This year’s Eurozine conference is taking place online. Those suffering from Zoom fatigue need not worry: we will be providing our followers with a combination of condensed conversation, exciting speakers and open debate. Because now, more than ever, we need to cut through the noise.
The events of 1989 unleashed a world of discovery. Economic determinism was replaced by imitation of the West. Was that process authentically spontaneous or were eastern Europeans staging a script they did not write? Either way, imitation created a crisis of identity, the consequences of which are still unfolding.
Holly Case raises questions of agency: what are the relationships between the ‘creation of the real’ and the ‘role of the material’?
According to Ivan Krastev, imitation of the West was a choice. For central and eastern Europeans, the ‘end of history’ was more like the end of the future, which all of a sudden appeared adjacent in space rather than ahead in time. As a result, unlike in other revolutions, it was the winner who left first.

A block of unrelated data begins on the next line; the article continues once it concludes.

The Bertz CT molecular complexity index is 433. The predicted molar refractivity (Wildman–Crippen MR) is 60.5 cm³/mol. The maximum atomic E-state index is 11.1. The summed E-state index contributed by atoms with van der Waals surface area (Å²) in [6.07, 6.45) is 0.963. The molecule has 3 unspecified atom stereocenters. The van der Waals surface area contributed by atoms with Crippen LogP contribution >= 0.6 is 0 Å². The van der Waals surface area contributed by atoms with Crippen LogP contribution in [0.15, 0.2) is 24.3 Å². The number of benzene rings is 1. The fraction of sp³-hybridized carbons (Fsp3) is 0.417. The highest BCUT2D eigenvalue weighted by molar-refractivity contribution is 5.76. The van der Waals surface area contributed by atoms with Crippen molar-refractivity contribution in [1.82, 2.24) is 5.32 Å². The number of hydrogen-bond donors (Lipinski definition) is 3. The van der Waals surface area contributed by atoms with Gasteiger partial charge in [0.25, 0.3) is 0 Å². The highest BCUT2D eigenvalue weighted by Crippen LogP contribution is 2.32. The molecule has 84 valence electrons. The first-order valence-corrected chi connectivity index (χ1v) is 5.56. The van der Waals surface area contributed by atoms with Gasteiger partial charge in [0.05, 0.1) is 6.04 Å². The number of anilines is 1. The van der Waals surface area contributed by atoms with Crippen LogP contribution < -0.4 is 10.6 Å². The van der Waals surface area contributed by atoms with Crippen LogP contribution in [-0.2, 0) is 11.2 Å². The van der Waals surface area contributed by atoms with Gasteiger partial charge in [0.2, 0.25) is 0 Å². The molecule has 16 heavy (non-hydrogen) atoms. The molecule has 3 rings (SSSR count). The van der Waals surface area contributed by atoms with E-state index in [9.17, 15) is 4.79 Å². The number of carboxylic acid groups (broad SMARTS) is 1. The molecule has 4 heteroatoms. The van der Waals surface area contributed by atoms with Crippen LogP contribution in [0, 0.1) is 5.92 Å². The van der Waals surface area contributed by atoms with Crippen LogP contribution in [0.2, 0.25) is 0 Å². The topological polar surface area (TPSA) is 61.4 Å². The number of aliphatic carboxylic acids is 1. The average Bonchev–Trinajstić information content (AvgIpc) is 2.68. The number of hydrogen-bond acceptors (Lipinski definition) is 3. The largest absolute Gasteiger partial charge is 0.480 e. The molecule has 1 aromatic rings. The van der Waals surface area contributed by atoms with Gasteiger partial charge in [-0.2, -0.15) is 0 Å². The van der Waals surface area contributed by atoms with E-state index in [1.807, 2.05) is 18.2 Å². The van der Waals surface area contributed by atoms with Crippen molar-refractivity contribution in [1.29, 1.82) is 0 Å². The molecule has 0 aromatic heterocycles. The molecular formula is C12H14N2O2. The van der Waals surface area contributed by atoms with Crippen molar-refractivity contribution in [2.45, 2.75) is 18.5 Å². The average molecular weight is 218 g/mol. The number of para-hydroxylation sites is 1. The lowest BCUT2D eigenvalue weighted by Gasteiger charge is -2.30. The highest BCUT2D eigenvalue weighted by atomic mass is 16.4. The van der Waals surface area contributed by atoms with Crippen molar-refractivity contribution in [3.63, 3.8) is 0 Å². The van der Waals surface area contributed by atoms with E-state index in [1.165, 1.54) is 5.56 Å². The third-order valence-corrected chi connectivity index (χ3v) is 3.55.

Imitation, however, brought long term consequences both to the West and the East: the former stopped being self-critical and the latter went through an identity crisis, which is now being exploited by contemporary populism.
Historian Holly Case (Brown University) and political scientist Ivan Krastev (Institute for Human Sciences, Vienna) debated the legacy of 1989 on contemporary politics at the Eurozine conference ‘Europe ’89: The promise recalled’, the 30th European Meeting of Cultural Journals (1-3 November 2019, Berlin).
Read Eurozine’s interview with Ivan Krastev on his co-authored book with Stephen Holmes, ‘The Light that Failed’.
Read Holly Case’s article ‘The Great Substitution’.
Published 17 December 2020
Original in English
First published by Eurozine
© Holly Case / Ivan Krastev / Heinrich Böll Stiftung / EurozinePDF/PRINT
31st European Meeting of Cultural Journals: first iteration
Are you concerned about press freedom and integrity in central eastern Europe? The first part of the 31st European Meeting of Cultural Journals, livestreamed from Budapest on Saturday 14 November, gives you the chance to hear journalists from the region speak about their current predicament and responses.